Review By: Mut Asheru
DIRTY WARS starts off right where it should. With scary truth. Beautifully shot and tightly edited it is hard to believe that it is the work of %100 real life journalistic reporting. This documentary is dramatic and heart-wrenching in the light of day. In the dark of night. It’s terrifying.
With narration aided by the writing hand of David Riker, Investigative journalist and author Jeremy Scahill takes us with him as he investigates in the lands where night-time American military raids are aimed at an ever growing list of enemies of the state. A list that never seems to have an end and can also include American citizens. The audience is quiet.
Scahill travels to Yemen and Somalia…etc. In these places we began to see through the eyes of the men, women and children interviewed just how Americans have come to be hated around the globe. In Gardez, two pregnant women among others were killed. Why did the raid take place? And why are American officials lying about being responsible? Why is the term “American Taliban” being spoken by natives? One man in the film says, “…we call them the American Taliban…men with big beards and big muscles…” Yup, the audience is as still as mice as the grim truth comes into view.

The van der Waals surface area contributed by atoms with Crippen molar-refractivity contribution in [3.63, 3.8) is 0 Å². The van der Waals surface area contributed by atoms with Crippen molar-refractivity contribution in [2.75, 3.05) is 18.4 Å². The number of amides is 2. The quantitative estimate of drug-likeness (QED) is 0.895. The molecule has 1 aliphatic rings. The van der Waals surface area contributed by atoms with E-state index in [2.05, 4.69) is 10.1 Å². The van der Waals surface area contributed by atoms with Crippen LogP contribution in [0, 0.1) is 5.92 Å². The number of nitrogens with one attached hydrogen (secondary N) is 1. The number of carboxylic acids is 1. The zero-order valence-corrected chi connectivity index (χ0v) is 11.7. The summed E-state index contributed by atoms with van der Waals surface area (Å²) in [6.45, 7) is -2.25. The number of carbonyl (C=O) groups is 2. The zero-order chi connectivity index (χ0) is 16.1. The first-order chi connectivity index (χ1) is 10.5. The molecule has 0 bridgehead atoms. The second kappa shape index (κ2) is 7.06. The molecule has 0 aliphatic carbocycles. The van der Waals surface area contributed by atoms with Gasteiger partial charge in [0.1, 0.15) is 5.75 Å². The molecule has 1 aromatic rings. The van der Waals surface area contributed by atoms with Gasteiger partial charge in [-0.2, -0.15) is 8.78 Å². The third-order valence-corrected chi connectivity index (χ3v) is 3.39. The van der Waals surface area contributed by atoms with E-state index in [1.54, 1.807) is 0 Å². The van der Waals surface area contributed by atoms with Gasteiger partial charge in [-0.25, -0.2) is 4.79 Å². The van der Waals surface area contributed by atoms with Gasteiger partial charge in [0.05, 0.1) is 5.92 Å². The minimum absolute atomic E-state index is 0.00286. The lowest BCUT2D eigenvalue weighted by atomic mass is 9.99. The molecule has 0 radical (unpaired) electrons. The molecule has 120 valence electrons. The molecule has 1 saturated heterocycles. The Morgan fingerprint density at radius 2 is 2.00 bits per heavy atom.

America is playing dirty and has been playing dirty for decades. President Obama is on the phone asking some ruler to keep a journalist in prison. Why? …and so then would President Obama keep me in prison if I dared report the news? This film raises many questions about JSOC, Blackwater, Anwar Al Awlaki, and just what the hell is being done in the name of America that the multitude of us Americans have no clue about.
The subject matter is weighty and the impact is felt within the first two minutes of the film. The truth is lain out bare butt naked in color for all to see. DIRTY WARS is expertly edited so that not a frame is wasted propelling the documentary along at a comfortable pace. The interviews are informative and eye-opening. And yes, you will be worried for the safety and well-being of Scahill as he goes where few would dare go in the name of truth and the exposure thereof.
*seen at 2013 Dallas International Film Festival this is a must see.
|No rating, 86 minutes|
|Director: Richard Rowley|
|Screenwriters: Jeremy Scahill, David Riker|
|Producers: Anthony Arnove, Brenda Coughlin, Jeremy Scahill|
|Director of photography: Richard Rowley|
|Editor: Richard Rowley|
|Production companies: Big Noise|